The memoir further acknowledges rising levels of unemployment during the interwar period, discussing the impact of the First World War on employability, particularly for women. The author writes that ‘for a few years after the “First World War”[,] there was an awful lot of unemployment, and if you had a job you were considered lucky’ (8), exposing the ‘exceptionally high rates of unemployment between the two world wars’ (). This ‘night-mare’ (4) was especially detrimental to working-class women due to the ‘casual and intermittent nature of the work that women performed [which meant that] much of the female employment described in the autobiography[y] was […] fleeting in nature’ (), evident as Hilda recounts that ‘work was very hard to get’ (2), and that working-class women ‘must have only scratched a living’ (11). Hilda’s memories of the shocking circumstances she experienced during her employment in the sewing trade is a brutal reflection on worker rights and gender politics in the early-twentieth century. Her account offers an intimate perspective on the poor conditions and wages of working-class women.
Swettenham, Hilda. ”Early Working Life from 1921 to 1936′, and other autobiographical fragments’. The Autobiography of the Working Class: An Annotated, Critical Bibliography, 1790-1945 (3 volumes). John Burnett, David Vincent, David Mayall (eds.). Brighton: Harvester, 1984, 1987, 1989. 2:0750. Available: /uncategorized/hilda-swettenham-b-1907-biographical-entry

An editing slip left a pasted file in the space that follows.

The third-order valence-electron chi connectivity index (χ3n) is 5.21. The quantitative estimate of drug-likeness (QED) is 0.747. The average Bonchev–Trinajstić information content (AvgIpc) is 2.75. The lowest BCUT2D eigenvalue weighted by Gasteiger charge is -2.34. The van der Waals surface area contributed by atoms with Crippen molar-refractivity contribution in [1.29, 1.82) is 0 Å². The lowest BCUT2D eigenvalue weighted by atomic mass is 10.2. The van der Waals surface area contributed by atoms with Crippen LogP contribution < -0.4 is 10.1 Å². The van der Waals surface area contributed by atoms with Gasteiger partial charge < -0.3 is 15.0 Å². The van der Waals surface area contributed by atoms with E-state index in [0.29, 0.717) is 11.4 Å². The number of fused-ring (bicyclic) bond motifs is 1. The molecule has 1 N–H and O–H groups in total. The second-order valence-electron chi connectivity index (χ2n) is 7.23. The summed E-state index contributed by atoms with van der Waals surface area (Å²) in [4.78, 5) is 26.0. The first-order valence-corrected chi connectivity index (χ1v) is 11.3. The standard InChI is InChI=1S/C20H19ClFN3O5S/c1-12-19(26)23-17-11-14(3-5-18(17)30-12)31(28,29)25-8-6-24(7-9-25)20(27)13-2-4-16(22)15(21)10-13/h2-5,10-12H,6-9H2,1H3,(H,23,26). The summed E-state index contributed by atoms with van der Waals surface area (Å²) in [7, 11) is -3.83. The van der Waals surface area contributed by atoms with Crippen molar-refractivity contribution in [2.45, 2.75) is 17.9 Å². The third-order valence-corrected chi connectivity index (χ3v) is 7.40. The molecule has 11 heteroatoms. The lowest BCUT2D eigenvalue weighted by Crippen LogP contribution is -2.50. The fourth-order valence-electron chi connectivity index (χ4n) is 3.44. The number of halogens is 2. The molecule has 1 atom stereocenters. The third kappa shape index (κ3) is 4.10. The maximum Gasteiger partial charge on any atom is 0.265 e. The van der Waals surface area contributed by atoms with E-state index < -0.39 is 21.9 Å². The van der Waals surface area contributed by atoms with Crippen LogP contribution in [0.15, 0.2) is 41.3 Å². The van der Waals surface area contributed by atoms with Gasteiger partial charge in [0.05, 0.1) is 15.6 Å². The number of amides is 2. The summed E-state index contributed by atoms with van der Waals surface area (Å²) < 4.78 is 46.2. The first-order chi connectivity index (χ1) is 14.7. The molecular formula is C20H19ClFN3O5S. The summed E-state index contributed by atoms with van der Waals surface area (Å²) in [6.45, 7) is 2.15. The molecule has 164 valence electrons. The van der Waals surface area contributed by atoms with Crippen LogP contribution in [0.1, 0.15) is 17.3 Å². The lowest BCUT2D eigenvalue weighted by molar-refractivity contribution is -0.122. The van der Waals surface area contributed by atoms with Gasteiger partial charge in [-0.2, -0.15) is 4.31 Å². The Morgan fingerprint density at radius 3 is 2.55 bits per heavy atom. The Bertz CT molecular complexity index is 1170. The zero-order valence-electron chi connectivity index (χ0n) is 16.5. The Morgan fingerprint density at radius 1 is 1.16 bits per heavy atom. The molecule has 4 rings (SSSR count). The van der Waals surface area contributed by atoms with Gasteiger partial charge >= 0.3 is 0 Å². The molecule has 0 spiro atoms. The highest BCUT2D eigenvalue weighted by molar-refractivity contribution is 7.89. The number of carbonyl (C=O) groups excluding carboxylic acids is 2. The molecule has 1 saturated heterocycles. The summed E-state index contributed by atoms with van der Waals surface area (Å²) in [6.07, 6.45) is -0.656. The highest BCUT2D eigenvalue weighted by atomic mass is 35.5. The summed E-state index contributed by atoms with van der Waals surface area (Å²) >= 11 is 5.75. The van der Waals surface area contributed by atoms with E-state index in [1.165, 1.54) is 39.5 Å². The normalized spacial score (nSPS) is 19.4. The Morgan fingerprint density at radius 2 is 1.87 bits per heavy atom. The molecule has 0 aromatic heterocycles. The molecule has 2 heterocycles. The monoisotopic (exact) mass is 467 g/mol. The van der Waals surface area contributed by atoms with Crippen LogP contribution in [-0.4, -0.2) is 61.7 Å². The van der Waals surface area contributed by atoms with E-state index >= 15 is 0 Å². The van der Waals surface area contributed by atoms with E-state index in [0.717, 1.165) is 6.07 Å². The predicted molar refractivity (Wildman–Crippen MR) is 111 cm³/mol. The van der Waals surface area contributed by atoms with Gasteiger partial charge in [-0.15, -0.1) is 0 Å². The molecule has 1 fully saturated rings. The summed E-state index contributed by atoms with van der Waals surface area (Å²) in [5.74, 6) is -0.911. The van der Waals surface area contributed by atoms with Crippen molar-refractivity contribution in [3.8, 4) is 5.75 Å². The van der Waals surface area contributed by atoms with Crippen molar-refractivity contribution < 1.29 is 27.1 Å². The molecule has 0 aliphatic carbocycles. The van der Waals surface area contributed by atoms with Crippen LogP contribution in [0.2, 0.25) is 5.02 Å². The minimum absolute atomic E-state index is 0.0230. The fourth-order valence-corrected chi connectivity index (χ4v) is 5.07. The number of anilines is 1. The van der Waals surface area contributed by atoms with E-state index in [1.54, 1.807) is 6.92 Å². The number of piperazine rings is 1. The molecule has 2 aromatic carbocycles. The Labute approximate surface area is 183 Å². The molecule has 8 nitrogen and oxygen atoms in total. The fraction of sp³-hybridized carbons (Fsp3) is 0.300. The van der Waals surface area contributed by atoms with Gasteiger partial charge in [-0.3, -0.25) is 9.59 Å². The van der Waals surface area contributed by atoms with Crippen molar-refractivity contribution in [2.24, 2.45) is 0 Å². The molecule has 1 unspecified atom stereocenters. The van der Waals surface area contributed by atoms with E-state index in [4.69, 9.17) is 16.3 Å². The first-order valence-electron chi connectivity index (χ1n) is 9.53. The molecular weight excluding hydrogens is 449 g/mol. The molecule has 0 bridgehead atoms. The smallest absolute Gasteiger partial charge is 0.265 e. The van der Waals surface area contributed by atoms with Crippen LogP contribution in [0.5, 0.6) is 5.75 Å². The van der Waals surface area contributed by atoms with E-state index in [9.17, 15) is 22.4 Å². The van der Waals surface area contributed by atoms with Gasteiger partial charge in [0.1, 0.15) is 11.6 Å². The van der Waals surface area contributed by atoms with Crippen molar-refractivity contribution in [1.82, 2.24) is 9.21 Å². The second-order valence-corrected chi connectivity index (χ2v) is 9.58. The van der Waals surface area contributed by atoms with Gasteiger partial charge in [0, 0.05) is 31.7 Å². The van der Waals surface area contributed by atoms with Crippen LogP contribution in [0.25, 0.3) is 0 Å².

Burnett, John. Idle Hands: The Experience of Unemployment, 1790-1990. London: Routledge, 1994. Available:
‘From slums to suburbs: the new housing estates – archive, 1930’. The Guardian. 10th September 2019. Accessed: 12th April 2021. Available:
Griffin, Emma. Liberty’s Dawn: A People’s History of the Industrial Revolution. London: Yale University Press, 2013. Available:
Perkin, Joan. ‘Sewing Machines: Liberation or Drudgery for Women?’ History Today 52:12 (December 2002), 35-41. Available:
Schild, Cassy. ‘1940s Britain Currency: What’s a Shilling Worth?’ Churchill Central. 27th October 2020. Accessed: 18th April 2021. Available:
Fig. 1: Leech, John. (1850). “Specimens from Mr Punch’s Industrial Exhibition of 1850” [Drawing]. Punch, London. Available:
Fig. 2: History Today. (1909). Manchester factory girls making men’s shirts on Wheeler & Wilson machines, 1909. Available:
Fig. 3: Hine, Lewis. (1936). WPA workers at Singer power sewing machines, Dec. 1936. Available:
If you enjoyed this, you might be interested in Ellie Chester’s blog post about Politics, Protest and Class in Mrs. N. Jones’ captivating memoir, where she discusses the dangerous working conditions and poor worker wages of Northern salt miners. Available: /authors/mrs-n-jones-b-1900-politics-protest-class